Photo credit: Michele Kelly, San Blas, Panama

Sea anemone venom is showing promise a potential lupus immunotherapy. Photo credit: Michele Kelly, San Blas, Panama.

Sea anemones that grow on the ocean floor are showing promise as a source of treatment for lupus, a painful disease in which a person’s immune system attacks its own healthy, normal cells.

Dr. Anne Stevens, who treats and studies lupus at Seattle Children’s Hospital and Seattle Children’s Research Institute, is presenting results this week from her research on dalazatide, a compound derived from sea anemone venom that she is researching to determine if it could be used as a potential immunotherapy for lupus. The condition affects about 1.5 million Americans, and nearly 90% of those diagnosed are female. Almost all women who get lupus are of childbearing age.

“This could lead to a totally new approach of treating lupus,” Stevens said. “In lupus patients, a particular type of immune cell is overactive. We found that dalazatide can target those overactive effector memory T cells and turn down their activity.”

Stevens is presenting her latest findings at a meeting of the European League Against Rheumatism in London.

Lupus cells quiet down with dalazatide

Normally, a person’s immune system works by producing immune T cells and antibodies that fight germs and infections. But when a person has lupus, the immune system goes into overdrive and can’t tell the difference between the body’s normal, healthy cells and germs that cause infection. The immune cells that are to blame: effector memory T cells, which direct the attack on the body’s healthy cells with the same swiftness and strength those T cells are supposed to use only against viruses and infections.

Dr. Anne Stevens says dalazatide, a compound derived from sea anemones, may lead to a better lupus treatment.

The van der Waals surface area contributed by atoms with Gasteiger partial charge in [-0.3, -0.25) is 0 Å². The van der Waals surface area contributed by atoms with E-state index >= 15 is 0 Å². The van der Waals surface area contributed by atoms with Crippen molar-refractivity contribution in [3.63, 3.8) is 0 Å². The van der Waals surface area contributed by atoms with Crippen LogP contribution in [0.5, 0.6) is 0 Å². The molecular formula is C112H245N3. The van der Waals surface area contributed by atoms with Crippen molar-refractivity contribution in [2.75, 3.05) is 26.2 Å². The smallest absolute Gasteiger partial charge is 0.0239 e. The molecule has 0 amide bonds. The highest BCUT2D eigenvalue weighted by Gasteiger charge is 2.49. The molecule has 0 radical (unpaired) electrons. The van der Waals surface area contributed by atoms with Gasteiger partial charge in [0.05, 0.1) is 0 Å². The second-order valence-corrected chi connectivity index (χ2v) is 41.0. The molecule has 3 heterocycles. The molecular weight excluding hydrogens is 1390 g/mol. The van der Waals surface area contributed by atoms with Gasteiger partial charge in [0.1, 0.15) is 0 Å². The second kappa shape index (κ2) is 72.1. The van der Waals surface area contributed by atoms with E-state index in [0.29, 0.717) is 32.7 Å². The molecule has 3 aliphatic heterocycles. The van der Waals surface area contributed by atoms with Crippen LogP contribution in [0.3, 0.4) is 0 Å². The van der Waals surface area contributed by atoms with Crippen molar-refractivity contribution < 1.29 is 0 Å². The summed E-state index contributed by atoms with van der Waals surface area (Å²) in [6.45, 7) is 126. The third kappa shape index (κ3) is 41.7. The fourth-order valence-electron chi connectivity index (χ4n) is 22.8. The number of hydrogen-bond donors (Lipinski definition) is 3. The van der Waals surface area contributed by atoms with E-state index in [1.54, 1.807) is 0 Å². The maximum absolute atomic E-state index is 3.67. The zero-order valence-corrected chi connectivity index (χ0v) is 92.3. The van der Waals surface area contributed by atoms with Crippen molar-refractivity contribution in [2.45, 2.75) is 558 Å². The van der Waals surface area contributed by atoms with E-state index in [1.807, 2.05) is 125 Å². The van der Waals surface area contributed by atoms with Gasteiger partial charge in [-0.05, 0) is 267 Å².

Stevens’ latest findings show that effector memory T cells from lupus patients can be targeted and blocked with dalazatide. The drug is produced by KPI Therapeutics and Kineta.

Current treatments can reduce some inflammation associated with lupus, but they also suppress normal functions of the immune system and have wide-ranging side effects like weight gain from steroids.

Stevens’ recent research led to two important findings: First, she has confirmed that effector memory T cells from lupus patients express high levels of Kv 1.3, a receptor on those cells that is targetable with dalazatide. Secondly, she has confirmed that dalazatide can block effector memory T cell activity, demonstrating that the drug is effective against those cells.

“Dalazatide could offer a much more targeted treatment approach than current lupus treatments that are very hard on a patient’s body,” Stevens said. “The goal is to create an immunotherapy treatment for lupus, in which we use this compound to regulate a patient’s own T cells.”

Next steps in lupus research

Stevens says now that they have shown the drug’s efficacy in a lab, she will work on designing a clinical trial for patients with lupus. The drug has been tested in a trial to treat adult psoriasis and may have potential as a therapy for other autoimmune diseases like multiple sclerosis, arthritis, type 1 diabetes, inflammatory bowel diseases and asthma.

“My hope is that some day lupus patients can avoid the difficult treatment and side effects they deal with today and instead take a simple injection twice a week with this therapy,” Stevens said.

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